CINCINNATI—Researchers in a multi-center, national study have discovered that certain variants in a human protein may alert the immune system to infection, helping some patients with HIV control the illness without medications.
This finding could help researchers one day develop a vaccine for HIV.
This report was led by Bruce Walker, MD, director of the Ragon Institute of Massachusetts General Hospital, MIT and Harvard, and Paul de Bakker, PhD, director of the Genomics Program of the Harvard University Center for AIDS Research, and is featured in the Nov. 4 online edition of the journal Science.
Kay Johnson, MD, associate professor of medicine at UC and a co-author of the study, says the finding shows differences in five amino acids in a protein called HLA-B, which is associated with the ability of HIV-infected individuals to control or not control viral levels using only their immune system.
"There are roughly 3 billion nucleotides in the human genome, and there are only a few that make the difference between individuals who can stay healthy with HIV infection and those who will develop AIDS without treatment,” she says. "Understanding this difference allows us to take the first steps in truly understanding the immune system and find ways to direct it to defend against HIV.”
Johnson says researchers were aware that a small minority of individuals infected with HIV are naturally able to suppress the replication of the virus with their immune system.
To identify genetic differences that may underlie this rare ability, Florencia Pereyra, MD, of the Ragon Institute, established the International HIV Controllers Study in 2006, with a goal of enrolling 1,000 HIV controllers. The study has since expanded.
This study began by testing roughly 1,000 controllers and 2,600 patients with progressive HIV using a genome-wide association study (GWAS)—testing variations at a million points in the human genome. The test identified about 300 sites that were associated with immune control of HIV, all in regions of chromosome 6 that code for HLA proteins.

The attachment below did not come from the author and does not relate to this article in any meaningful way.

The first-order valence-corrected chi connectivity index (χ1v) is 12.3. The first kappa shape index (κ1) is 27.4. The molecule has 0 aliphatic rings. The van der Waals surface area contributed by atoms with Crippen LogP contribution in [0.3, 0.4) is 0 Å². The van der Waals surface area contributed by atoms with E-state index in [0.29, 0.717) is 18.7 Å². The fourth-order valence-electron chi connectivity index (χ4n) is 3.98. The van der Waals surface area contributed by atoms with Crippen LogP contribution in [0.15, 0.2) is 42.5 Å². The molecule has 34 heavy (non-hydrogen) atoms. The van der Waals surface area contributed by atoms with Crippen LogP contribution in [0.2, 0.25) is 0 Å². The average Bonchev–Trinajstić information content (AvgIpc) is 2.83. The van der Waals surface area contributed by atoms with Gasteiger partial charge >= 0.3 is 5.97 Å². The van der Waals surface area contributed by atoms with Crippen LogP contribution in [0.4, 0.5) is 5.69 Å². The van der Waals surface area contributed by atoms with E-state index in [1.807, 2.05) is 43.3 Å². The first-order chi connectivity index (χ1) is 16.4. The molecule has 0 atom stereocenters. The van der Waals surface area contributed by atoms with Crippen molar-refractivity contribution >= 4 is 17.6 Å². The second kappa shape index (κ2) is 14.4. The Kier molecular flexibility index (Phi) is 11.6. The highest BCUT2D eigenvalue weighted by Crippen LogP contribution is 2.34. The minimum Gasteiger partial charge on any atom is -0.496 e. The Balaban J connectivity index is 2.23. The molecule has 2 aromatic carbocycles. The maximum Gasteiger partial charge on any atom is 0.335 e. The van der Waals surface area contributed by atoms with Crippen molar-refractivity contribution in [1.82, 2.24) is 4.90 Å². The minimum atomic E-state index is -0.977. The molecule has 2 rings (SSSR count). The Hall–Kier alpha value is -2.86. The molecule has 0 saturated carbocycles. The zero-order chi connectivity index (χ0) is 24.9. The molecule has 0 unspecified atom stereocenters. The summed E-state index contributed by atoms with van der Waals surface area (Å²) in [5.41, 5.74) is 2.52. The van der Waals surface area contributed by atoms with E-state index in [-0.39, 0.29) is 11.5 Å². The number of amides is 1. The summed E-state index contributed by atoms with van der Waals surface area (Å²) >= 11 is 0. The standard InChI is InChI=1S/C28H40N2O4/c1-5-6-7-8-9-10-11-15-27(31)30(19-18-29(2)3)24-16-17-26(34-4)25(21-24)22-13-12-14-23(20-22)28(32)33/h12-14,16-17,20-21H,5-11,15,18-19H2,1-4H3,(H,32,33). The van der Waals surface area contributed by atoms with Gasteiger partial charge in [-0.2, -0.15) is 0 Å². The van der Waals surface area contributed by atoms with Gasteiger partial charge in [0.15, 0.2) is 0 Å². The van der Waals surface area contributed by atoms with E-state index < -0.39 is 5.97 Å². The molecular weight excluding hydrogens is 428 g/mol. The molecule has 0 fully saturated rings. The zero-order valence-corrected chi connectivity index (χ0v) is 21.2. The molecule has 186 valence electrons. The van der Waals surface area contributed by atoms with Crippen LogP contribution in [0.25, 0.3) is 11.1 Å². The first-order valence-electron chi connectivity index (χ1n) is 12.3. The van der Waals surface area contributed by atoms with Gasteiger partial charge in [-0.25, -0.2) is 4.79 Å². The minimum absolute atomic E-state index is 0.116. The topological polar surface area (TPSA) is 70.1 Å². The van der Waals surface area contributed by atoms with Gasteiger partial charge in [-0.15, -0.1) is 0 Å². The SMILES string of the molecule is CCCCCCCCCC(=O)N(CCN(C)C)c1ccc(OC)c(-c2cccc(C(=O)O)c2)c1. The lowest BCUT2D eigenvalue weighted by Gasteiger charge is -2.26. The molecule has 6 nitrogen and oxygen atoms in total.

Further analysis narrowed the number of gene sites to four, but indication of whether or not those differences affected viral control was unclear. A process developed by Sherman Jia, a medical student in the Harvard-MIT Health Sciences and Technology program, pinpointed the specific amino acids. Testing those sites uncovered five amino acids in the HLA-B protein that were associated with differences in viral control.
"Usually, HLA-B grabs onto the protein segments of viruses, called peptides, that are inside the cell and carries them to the cell membrane where they flag the infected cell for destruction by ‘killer,’ or CD8, T cells,” Johnson explains. "The portion of the HLA-B protein that grabs and displays viral peptides is called the binding pocket, and all of the five identified amino acid sites are in the lining of the binding pocket.”
She adds that amino acid variation within the binding pocket will affect shape and structure, causing some peptides to be effective and others not.
"This work demonstrates that the variants could make an important difference in the patient’s ability to control HIV by altering how HLA-B presents peptides from the virus in the immune system,” she says. "Knowing how the immune system responds effectively against HIV is an important step in replicating that response with a vaccine. There is still much more to uncover, but this is truly a step in the right direction.”
Original support for the International HIV Controllers study came through a 2006 grant from the Mark and Lisa Schwartz Foundation, and the study was expanded in 2008 through the support of the Bill and Melinda Gates Foundation.